Following Elijah’s stunning victory over the prophets of Baal in 1 Kings 18, he turns his attention to drought that continued to linger over the land. Back in 1 Kings 17, Elijah had announced a drought on the land because of the apostasy of the people. They had backed into Baalism and paganism. And their failure to remain faithful to the Lord carried the judgment of God removing his word from the people, signified by the lack of rain or dew. This was also a polemic against Baal, the storm god. The Baal cycle would be broken and the LORD would show himself to be God.

"With which person in the Bible do you most identify?" This is a question I have often asked others in the church over the years. Most of us lack even enough self-awareness to able to answer the question. Others among us have a propensity to appeal to the best characters in Scripture.


That the righteousness of the law might be fulfilled in us, who walk not after the flesh, but after the Spirit. Romans 8:4

Rock of Ages, cleft for me,

Let me hide myself in Thee;
Let the water and the blood,
From Thy wounded side which flowed,
Be of sin the double cure,
Save from wrath and make me pure….

The Puritans spoke, wrote, and preached about the importance of frequent, regular, godly actions, which they termed habits, holy works, labors, duties, heavenly services, or holy efforts. They believed that habits were critical for spiritual maturity. But what did they consider “spiritual maturity,” and how do habits help to that end?

The wonder of God’s mercy is cause for worshiping Him, working for His glory, and witnessing about His great name. In the midst of hardship, it is sometimes difficult to see God’s mercy. However, if we will look for it, we will, by God’s grace, see it. We see an example of this in Paul’s letter to the Philippians, which he wrote from prison.

If anything gives us the opportunity to be unfaithful to God it is trials. In the midst of suffering we are often tempted to doubt God’s faithfulness and friendship, goodness and grace, and power and promises. We sometimes wonder if we will make it, how we will make it, or why God is doing this to us. We often turn to other things for security, especially when things seem utterly out of control. We are tempted to stop praying, thinking it’s no use, even wondering if God hears us, or cares about our trials. But turning away from God in the midst of trials is the worst thing to do.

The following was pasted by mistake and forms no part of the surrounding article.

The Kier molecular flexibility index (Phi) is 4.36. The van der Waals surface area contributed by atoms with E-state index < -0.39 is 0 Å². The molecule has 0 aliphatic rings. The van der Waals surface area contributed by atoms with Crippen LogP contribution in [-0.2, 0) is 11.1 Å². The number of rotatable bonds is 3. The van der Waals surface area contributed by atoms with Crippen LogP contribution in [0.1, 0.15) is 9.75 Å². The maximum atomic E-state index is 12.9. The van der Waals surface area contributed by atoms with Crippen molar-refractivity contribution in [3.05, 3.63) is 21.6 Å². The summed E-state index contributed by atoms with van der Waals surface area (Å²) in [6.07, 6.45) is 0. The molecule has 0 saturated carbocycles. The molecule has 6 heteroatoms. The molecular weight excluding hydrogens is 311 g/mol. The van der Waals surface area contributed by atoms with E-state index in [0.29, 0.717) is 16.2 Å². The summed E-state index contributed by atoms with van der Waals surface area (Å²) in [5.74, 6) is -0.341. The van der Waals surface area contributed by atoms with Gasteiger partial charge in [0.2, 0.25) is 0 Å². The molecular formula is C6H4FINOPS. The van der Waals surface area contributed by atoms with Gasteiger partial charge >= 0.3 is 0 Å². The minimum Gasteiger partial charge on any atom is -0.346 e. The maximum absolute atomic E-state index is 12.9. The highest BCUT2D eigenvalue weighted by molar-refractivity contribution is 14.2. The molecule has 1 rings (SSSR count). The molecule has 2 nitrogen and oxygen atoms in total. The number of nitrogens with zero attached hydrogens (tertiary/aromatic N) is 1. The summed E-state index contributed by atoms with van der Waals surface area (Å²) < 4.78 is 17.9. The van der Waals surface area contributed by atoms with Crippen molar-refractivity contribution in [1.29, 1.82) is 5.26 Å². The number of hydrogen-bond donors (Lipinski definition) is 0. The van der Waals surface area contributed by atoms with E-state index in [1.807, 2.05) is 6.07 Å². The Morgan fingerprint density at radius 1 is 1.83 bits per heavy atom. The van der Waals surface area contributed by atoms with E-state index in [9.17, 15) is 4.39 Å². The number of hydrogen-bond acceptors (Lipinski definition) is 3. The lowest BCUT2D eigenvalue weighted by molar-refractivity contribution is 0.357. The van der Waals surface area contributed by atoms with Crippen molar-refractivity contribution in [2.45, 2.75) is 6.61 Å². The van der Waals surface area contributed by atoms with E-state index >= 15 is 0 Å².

Hilda – The Abbess of Whitby

The name of Hilda of Whitby is almost legendary in English history. She ran two abbeys, educated some of the finest minds in England (including five bishops), discovered and sponsored the first English poet, and convened the crucial Synod of Whitby. Her authority and accomplishments are especially impressive when we think that Christianity was still quite new in England.

Hilda’s Early Life

Ellen Ranyard and Her Team of Bible Women

In 1826, 16-year-old Ellen Henrietta White and her family attended a Bible meeting about 14 miles east of her London home. There, she met a girl her age, Elizabeth Saunders, who seemed disconsolate at the departure of her best friend. Deeply concerned, Ellen’s mother volunteered to take Elizabeth to their home for a few days. The change of scenery might do her good, she thought.

            Naturally, Ellen and Elizabeth began talking about their interests.